image from www.tantusdirect.com – folks that only sell phthalate-free high quality silicone toys that they make themselves!
As early as 2005, perhaps earlier, sexuality educators began suggesting the we cover our insertable toys with condoms in order to avoid toxic chemicals. If you haven’t yet heard, word on the net (and now the news) is that cheap jelly rubber and cyberskin type toys are made from eco-nasty PVCs softened with phthalates. These tricky to spell chemicals are related to that shower curtain stink that comes from cheaper dildos and vibes, and are also reported to leak toxins into our bodies that put us at risk for cancer, asthma and reproductive issues (in men, no less). German researchers sounded the alarm back in 2000 when they discovered some shockingly high levels of toxic chemical leakage in popular erotic aids. This stuff is bad enough that several countries (including the US) have put heavy restrictions on its use in child toys, but not in our adult bodies. Mind you, this is on top of other concerns about toys made of this stuff, including their potential to irritate delicate skin and the fact that their porous nature makes them impossible to get clean. That’s right, they’re often harboring bacteria even after a good scrub. However, jelly rubber is cheap and in the not-so-distant past consumers were to ashamed to expect better from an adult industry dominated by a novelty item mindset.
More after the jump.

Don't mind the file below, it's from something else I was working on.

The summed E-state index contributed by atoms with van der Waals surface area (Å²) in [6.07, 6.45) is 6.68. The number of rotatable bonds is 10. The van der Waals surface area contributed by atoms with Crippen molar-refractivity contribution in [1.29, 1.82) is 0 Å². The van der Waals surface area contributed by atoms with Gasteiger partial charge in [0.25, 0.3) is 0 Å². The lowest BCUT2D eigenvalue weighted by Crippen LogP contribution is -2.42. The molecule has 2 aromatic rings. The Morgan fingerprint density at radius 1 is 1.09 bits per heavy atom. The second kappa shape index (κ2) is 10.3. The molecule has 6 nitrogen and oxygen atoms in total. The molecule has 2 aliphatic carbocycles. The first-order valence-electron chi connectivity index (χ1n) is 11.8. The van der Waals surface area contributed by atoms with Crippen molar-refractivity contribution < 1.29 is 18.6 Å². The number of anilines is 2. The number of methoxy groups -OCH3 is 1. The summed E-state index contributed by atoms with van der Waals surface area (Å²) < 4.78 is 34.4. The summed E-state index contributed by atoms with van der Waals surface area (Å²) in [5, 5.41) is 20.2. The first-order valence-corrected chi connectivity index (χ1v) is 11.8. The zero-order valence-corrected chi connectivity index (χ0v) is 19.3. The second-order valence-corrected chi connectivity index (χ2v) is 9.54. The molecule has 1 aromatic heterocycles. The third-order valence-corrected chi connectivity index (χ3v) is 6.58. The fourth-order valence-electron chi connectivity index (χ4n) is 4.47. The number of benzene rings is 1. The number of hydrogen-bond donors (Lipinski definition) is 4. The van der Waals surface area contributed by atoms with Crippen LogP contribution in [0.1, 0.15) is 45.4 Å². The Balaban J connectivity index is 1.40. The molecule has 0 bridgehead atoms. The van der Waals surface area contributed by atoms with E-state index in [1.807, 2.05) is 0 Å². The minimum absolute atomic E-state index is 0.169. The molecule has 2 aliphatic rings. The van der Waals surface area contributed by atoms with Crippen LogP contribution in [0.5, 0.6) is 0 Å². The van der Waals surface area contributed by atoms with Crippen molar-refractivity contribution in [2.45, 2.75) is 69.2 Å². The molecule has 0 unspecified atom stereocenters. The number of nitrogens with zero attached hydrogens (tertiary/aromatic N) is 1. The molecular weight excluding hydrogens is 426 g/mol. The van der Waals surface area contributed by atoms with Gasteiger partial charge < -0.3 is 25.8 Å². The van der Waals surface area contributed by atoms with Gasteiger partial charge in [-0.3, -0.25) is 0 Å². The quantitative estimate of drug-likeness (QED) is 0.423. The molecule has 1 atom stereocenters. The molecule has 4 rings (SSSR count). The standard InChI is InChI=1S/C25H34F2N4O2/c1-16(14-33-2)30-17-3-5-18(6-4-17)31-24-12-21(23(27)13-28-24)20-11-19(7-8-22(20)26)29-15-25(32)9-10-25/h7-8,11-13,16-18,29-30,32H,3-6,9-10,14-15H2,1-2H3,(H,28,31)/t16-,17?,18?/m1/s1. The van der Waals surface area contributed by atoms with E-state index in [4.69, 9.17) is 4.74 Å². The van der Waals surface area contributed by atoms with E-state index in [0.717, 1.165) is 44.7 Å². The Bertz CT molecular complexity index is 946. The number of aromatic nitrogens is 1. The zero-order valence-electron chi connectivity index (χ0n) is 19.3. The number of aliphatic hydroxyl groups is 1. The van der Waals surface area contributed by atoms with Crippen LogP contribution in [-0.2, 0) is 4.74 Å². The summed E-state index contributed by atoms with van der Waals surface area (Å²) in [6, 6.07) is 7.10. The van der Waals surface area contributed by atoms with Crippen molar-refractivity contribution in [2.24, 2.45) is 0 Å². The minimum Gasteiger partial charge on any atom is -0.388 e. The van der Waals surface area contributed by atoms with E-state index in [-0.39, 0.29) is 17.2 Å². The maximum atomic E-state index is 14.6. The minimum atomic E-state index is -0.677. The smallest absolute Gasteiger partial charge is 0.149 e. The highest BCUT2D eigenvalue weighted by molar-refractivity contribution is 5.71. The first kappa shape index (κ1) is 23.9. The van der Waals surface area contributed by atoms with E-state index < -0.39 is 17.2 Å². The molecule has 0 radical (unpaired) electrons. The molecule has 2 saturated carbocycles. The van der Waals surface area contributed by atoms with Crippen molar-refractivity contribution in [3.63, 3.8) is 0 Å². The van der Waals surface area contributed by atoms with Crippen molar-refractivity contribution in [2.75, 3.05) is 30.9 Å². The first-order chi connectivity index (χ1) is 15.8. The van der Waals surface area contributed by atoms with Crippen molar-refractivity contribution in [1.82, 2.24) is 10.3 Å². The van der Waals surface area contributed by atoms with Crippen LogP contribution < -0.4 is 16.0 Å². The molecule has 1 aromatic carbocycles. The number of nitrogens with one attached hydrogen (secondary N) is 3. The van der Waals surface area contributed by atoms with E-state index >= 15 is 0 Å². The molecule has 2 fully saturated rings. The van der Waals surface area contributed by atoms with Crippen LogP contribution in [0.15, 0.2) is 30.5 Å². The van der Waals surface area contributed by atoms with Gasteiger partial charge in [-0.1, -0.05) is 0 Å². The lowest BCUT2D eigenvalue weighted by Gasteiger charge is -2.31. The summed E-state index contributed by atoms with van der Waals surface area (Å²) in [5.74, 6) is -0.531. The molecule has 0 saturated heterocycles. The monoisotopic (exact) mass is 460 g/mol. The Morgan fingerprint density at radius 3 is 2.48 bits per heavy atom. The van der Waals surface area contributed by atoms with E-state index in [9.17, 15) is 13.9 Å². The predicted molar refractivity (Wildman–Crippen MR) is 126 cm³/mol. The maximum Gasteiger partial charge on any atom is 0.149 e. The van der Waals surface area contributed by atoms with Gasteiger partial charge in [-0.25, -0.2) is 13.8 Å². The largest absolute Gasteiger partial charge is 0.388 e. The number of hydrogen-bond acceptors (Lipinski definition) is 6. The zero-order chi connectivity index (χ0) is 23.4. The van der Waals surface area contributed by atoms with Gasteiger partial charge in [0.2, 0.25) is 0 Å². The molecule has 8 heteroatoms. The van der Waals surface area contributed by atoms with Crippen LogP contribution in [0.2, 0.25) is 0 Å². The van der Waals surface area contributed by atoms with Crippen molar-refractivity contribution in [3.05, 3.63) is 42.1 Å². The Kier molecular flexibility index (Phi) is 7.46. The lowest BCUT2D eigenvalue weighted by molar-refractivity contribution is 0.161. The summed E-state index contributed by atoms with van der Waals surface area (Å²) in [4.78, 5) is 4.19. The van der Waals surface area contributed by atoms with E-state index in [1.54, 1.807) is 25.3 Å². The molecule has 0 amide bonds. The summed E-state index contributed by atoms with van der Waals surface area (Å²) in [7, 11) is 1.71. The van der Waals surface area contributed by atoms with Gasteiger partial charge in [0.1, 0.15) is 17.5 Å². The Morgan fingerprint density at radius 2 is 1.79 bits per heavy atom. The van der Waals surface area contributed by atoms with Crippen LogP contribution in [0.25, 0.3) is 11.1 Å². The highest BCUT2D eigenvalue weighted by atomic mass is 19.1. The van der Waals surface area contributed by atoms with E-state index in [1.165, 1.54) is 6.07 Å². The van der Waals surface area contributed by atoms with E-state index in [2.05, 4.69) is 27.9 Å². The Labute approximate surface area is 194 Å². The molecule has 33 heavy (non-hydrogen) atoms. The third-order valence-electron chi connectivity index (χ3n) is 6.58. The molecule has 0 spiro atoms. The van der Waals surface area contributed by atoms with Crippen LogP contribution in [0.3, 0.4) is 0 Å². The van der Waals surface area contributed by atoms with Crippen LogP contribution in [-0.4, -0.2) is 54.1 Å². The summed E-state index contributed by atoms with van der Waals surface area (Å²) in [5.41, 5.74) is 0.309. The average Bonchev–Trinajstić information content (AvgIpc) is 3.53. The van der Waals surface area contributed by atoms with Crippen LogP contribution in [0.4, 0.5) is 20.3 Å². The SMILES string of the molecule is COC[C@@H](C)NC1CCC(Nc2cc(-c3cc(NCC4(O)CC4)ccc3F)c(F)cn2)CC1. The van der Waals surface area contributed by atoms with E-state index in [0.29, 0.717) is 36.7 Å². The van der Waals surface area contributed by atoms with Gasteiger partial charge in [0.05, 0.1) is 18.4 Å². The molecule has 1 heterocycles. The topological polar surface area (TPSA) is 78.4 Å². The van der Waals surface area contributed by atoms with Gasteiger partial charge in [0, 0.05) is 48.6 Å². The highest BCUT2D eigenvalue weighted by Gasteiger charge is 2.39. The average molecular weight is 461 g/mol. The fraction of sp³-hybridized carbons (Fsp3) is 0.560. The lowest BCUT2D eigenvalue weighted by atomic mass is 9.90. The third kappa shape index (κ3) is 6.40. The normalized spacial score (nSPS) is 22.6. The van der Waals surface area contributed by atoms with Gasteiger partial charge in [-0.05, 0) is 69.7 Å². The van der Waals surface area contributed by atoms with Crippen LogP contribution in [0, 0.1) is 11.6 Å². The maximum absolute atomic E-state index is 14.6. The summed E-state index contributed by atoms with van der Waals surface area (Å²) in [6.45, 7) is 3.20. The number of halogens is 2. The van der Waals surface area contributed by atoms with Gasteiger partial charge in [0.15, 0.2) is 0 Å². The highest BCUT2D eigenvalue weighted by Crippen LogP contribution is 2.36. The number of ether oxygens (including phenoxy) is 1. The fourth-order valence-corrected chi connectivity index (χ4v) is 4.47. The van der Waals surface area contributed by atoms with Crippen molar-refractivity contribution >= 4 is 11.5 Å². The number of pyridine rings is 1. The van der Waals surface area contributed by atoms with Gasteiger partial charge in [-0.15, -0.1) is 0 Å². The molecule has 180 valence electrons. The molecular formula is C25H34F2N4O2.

So what is a savvy, health and eco conscious adult toy shopper to do? Thankfully, as awareness has spread, safer options have increased. Many better online sex boutiques mark their phthalate-free toys, and some smut stores (you know, the kind of adult store with all the dark windows and very questionable bathrooms) can also offer information on ingredients. Some of the best venders now refuse to market any toys suspected of being toxic, which is a wonderful decision. Until we get some good safety regulation in this area, look for toys that specifically state that they are made of nontoxic ingredients and venders who care about our health by refusing to stock potentially dangerous items. Ah yes, and keep yourself educated.
Toy materials believed to be nontoxic:
Some soft and hard plastics, high grade silicone, metal, rock (like marble), pyrex-style glass, and high quality treated wood products.
Always ask if toys are safe. If your vender doesn’t know then it is time to switch venders! You can start with the growing list of sexuality boutiques in the link list on the right for online shopping. Ruth also reviews sexuality boutiques and smut shops she has visited in person on our Yelp.com profile.